A range of in-person and online events are planned across Scotland and the UK to mark Make Music Day on June 21.
The global celebration of grassroots, DIY music encourages musicians, producers, promoters and music lovers to collaborate and organise in-person and online performances in their communities.
Among those backing it are ambassadors Nicola Benedetti and Iona Fyfe.
Violinist Benedetti said: “I wholeheartedly support Make Music Day, a truly global music event that encourages everyone to find their creativity, be it as a performer or listener and to share in the joy of making and appreciating great music.”
Singer Fyfe added: “I’m delighted to support Make Music Day. Music transcends generation, background, class, language barriers and more. Make Music Day brings people together and allows communities to connect, even virtually at a time when many people are struggling with isolation and loneliness. Make Music Day is inclusive and widens access to music making all over the UK. ”
In Scotland, events already planned include the launch of a new film and song by asylum seeking and refugee musicians Musicians in Exile, in association with The Glasgow Barons (Artists in Residence in Govan).
Live Music Now are planning live concerts outdoors and online for care home residents and Hands Up for Trad will be broadcasting live traditional music performances from Scotland and around the world including fiddler Ellie McLaren and singer Ellie Beaton.
Scottish youth bands and choirs will be taking part in the Music Education Partnership Group’s online concert and for the Signing Glee School Challenge, children across the country will learn to sign Stand By Me and connect via livestream for a simultaneous performance.
In Edinburgh, the Syncopate digital concert organised by Reel Youth Media will showcase young performers taking part in music making activities across the capital’s 23 high schools and 88 primary schools.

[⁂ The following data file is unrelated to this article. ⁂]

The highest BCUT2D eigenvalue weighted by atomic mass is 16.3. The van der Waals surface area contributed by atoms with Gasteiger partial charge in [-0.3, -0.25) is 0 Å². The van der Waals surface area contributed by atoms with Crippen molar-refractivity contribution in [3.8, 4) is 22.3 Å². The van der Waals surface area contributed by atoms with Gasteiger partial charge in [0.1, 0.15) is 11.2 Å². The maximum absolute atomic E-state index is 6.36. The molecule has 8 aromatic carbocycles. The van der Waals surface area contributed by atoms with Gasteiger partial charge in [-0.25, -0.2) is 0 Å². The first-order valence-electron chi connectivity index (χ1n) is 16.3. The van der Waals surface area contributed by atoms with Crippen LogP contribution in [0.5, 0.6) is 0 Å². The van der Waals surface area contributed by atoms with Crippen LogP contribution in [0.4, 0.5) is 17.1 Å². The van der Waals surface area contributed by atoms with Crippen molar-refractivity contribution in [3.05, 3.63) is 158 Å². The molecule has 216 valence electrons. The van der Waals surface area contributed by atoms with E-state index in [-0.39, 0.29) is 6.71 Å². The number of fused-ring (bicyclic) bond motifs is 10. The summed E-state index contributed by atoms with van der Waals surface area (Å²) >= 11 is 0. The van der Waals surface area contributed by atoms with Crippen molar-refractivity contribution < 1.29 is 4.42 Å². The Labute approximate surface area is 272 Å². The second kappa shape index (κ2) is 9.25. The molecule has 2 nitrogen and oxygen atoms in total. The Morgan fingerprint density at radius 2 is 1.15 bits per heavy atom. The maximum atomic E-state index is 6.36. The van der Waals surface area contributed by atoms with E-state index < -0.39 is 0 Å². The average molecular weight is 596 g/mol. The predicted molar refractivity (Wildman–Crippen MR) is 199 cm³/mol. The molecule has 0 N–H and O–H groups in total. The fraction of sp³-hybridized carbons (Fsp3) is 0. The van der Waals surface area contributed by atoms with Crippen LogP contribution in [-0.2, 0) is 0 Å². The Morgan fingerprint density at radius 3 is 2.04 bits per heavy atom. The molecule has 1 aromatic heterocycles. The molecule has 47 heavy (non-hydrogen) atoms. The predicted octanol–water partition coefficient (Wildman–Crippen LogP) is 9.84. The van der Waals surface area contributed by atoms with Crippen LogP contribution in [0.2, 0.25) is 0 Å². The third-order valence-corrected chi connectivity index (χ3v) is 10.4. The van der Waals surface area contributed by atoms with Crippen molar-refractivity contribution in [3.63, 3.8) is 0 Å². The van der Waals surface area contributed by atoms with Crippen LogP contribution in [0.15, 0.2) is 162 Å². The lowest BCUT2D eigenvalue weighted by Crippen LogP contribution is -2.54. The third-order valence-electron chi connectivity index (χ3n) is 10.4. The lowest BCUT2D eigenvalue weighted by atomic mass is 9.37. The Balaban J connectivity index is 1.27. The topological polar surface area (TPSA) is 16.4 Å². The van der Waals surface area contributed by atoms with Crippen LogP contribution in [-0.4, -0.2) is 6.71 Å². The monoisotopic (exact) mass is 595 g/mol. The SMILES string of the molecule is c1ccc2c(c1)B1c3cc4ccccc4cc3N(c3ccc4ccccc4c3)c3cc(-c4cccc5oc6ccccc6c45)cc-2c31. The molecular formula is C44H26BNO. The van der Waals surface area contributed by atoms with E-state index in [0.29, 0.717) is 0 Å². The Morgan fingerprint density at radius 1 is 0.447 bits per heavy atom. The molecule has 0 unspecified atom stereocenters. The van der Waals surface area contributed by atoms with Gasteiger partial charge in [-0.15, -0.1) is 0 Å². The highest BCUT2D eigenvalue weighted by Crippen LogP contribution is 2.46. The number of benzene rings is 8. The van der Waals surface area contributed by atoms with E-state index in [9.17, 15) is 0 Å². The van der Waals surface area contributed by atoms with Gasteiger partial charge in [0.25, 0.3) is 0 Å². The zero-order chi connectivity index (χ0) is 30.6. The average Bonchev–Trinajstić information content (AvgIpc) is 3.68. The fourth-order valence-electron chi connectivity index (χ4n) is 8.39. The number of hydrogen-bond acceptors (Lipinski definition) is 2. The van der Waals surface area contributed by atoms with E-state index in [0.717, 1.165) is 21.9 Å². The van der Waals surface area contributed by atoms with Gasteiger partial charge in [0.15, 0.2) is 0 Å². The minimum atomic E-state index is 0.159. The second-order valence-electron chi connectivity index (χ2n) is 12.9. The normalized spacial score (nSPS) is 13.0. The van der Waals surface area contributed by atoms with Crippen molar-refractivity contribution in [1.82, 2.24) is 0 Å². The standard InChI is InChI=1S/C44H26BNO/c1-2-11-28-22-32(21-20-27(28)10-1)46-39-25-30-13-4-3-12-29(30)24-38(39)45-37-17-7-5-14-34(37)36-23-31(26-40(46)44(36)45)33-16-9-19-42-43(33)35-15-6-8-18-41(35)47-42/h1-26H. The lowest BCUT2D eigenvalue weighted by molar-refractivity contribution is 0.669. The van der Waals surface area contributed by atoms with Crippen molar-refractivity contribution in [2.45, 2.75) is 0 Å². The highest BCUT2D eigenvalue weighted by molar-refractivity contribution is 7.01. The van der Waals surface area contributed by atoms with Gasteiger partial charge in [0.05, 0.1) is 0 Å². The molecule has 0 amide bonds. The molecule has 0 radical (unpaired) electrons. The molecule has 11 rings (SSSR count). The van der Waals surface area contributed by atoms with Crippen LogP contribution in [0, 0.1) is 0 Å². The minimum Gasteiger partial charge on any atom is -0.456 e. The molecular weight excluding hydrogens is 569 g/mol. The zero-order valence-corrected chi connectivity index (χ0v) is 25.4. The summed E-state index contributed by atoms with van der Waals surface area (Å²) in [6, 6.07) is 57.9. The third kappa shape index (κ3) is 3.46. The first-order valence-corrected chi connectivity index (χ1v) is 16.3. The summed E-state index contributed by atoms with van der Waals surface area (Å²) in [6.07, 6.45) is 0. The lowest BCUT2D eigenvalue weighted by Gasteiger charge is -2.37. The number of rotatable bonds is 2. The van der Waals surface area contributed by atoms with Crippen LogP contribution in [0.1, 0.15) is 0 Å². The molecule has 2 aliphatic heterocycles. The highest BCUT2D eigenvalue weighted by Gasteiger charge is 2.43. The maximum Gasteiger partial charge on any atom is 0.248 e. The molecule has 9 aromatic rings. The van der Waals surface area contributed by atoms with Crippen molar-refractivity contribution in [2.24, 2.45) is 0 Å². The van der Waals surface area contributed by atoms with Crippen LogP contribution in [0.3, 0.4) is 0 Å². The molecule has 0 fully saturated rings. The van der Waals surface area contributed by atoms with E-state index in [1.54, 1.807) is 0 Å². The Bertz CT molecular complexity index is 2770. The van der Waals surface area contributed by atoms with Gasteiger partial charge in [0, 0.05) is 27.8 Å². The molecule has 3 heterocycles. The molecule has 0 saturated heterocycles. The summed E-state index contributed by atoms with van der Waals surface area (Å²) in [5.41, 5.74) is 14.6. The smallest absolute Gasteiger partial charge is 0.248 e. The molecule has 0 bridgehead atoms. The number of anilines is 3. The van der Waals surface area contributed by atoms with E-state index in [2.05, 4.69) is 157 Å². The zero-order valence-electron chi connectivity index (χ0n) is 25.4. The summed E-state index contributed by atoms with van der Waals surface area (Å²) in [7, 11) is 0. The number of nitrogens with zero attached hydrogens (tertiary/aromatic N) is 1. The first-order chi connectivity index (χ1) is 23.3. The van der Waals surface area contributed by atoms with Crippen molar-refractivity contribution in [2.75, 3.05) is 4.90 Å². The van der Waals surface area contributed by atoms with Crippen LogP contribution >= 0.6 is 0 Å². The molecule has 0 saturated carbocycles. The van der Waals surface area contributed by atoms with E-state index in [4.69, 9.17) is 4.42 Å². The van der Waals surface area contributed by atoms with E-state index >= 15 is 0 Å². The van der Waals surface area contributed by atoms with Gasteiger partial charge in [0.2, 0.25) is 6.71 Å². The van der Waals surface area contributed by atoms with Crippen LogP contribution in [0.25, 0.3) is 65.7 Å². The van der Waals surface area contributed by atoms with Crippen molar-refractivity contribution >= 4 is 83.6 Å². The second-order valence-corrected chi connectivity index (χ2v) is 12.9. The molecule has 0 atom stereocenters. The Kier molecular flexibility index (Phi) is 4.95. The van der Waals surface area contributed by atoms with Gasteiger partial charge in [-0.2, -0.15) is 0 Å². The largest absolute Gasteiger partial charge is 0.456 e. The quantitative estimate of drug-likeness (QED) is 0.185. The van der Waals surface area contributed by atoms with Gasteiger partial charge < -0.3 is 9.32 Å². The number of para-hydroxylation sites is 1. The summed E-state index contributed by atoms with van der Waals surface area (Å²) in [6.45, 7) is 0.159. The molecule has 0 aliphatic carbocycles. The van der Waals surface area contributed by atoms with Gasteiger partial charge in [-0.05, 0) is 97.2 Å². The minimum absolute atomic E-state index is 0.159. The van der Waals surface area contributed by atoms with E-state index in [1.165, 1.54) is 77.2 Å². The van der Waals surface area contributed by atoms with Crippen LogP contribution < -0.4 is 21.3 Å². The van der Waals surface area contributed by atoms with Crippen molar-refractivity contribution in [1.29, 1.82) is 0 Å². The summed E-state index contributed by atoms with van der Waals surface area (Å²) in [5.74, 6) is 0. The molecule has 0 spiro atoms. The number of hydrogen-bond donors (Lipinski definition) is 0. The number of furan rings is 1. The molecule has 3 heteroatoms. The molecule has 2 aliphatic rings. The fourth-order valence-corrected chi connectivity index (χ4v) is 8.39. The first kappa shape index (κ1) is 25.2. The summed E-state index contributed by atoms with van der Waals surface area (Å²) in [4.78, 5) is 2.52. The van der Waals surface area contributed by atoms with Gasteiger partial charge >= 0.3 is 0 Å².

A range of free, comprehensive support is available to musicians and event organisers, including a suite of toolkits, Covid-19 rehearsing and performing guidelines, meetups and online workshops on topics from live streaming to publicity, and much more.
All events can be listed free on the Make Music Day UK website, where anyone can search for an event happening in their local area or online.
Musicians are also invited to take part in one of the many national and international projects, designed to encourage global collaboration and tackle some of the unprecedented challenges of music making and inclusion during the global pandemic.
On the day itself, Make Music Day UK’s official Livestream Broadcast will feature performances and projects from Scotland and across the UK, showcasing the breadth of the celebrations of this global event.
Barbara Eifler, Chair of Make Music Day UK, said: “There are even more reasons to get involved in Make Music Day this year, when Covid-19 has shown us how much music can help and heal.
“As we look forward to a gradually post-pandemic world, celebrating Make Music Day seems a particularly fitting way of bringing our communities together again after months of isolation, pain and loss.
“Of course, it’s not yet all over – but the resilience of this celebration is that it can be online or offline and speak to millions of people, and also connect us to musicians just like us across the world.”
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